When I joined the Open Institute, I was clear about my role and excited at what I would be doing. I had been given my marching orders and I knew that the goals for my role were to strengthen the team’s connectedness – given that the team was now mostly working from home – and to strengthen the efficiency and effectiveness of all the team members in this new era that we all find ourselves in. I was particularly excited that the framing of my job was in the context of team wellness and not the usual “HR”, which denotes more contractual enforcement than actually managing people’s welfare.
I rolled up my sleeves and began hunting, gathering and collecting data. I went about meeting the team, measuring their emotional and mental well being to know more about them and their individual work. I started conducting strategy review sessions, dreaming and creating up templates (I like them) as a tool that would help us standardize operations and as an introduction towards evaluating our performance. It was fun because we were working from home, with the occasional physical meetings at the office. In fact, let me admit, I liked the physical meetings more because I could physically meet & connect with people, so getting out was a breather for me.
Until I lost my breath.
Before 2018, I considered myself strong, strong enough to deal with matters of death. I had previously supported friends when they lost their loved ones. I was the person who got things running, took lead on tasks and helped organize for the burial. That was until 2018 when I lost a dear loved one and even though I still had to do the planning work, I suddenly realized that I wasn’t strong. I was weak and the death of my loved one broke me.
Fast forward to 2020.
With the onset of a global pandemic, the numbers of those infected and those succumbing to death from the disease were constantly rising, and the government in Kenya through the Ministry of Health (MOH) was asking its citizens to adhere to the COVID 19 regulations. At the office, strict guidelines were drafted and measures put up to ensure our physical work environment adhered to the COVID-19 regulations, even as staff continued to work from home.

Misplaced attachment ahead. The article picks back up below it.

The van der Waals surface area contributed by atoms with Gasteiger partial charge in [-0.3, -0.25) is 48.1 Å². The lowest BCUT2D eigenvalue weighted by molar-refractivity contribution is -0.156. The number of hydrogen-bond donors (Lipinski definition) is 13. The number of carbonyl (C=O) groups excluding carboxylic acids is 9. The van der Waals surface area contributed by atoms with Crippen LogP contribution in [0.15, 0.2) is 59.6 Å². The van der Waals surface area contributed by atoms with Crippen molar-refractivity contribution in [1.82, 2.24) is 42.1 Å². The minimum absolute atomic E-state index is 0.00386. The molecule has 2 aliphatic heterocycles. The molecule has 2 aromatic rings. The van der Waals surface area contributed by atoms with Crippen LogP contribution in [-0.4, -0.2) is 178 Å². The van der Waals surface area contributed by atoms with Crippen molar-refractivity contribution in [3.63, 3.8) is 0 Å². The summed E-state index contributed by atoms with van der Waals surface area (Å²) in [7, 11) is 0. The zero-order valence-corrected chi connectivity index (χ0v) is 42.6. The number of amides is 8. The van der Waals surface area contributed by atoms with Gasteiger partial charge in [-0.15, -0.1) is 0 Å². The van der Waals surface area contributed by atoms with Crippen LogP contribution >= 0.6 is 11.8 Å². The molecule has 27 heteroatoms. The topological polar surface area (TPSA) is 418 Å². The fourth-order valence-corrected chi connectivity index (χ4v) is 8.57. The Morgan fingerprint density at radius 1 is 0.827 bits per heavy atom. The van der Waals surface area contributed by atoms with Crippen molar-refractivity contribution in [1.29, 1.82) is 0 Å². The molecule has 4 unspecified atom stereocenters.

And then a text came in on the office Whatsapp group.
One of our programme managers, Jonah Mngola, informed the team that he was not well, having just tested positive for COVID-19 and acute pneumonia. The team responded with messages of comfort, wishing him a quick recovery because we cared about him as an integral part of our family.
In less than a week he was gone.
Everything I knew or had learnt as a leader came crumbling down because no one ever prepares you for this moment. No one ever tells you how to break THE NEWS, no one gives you a script. How do you tell the rest of the team that their colleague is no more without sending an email? What do you say to them when they pick your call in the middle of the day, expecting anything but THE NEWS you are about to share?
How do you tell them that the man they loved, the man they worked with, the man they had a meeting planned within the week is no more? What do you say or do after you break the news, how long do you stay on the phone, what do you say next? Do you know what answers to give to the questions they will ask? How do you tell them that this disease, this flu like disease has taken one of us and that the numbers they will be seeing today from the government spokesperson will include one of their own?
This was, by far, my toughest assignment as a leader. I had no script. I had never done this before, but here I was charged with the responsibility of calling each and every staff member to break the news. And as I broke the news, I had to sit and listen and allow my team to have their moment, whilst keeping my head above the water for all of them even though my unresolved trauma of 2018 had been triggered.
I got to learn from the team the very unique and personal relationships that each of them shared with Jonah as a big brother, as a mentor, as a playmate upon whom many memorable and funny pranks were played. As we held a virtual wake one evening, I got to see that in reality, the OI team members were not just colleagues – they were family.
It’s going to be a long hard journey as we deal with the loss of Jonah. We have set up a panel of professionals to help us with grief therapy and we continue to check up on each other as best as we can.
In the meantime, I continue to seek ways to build my own capacity and that of my team leaders, so we know how to go about this, because it’s the news no one wants to break, the one lesson you can never master even with a script.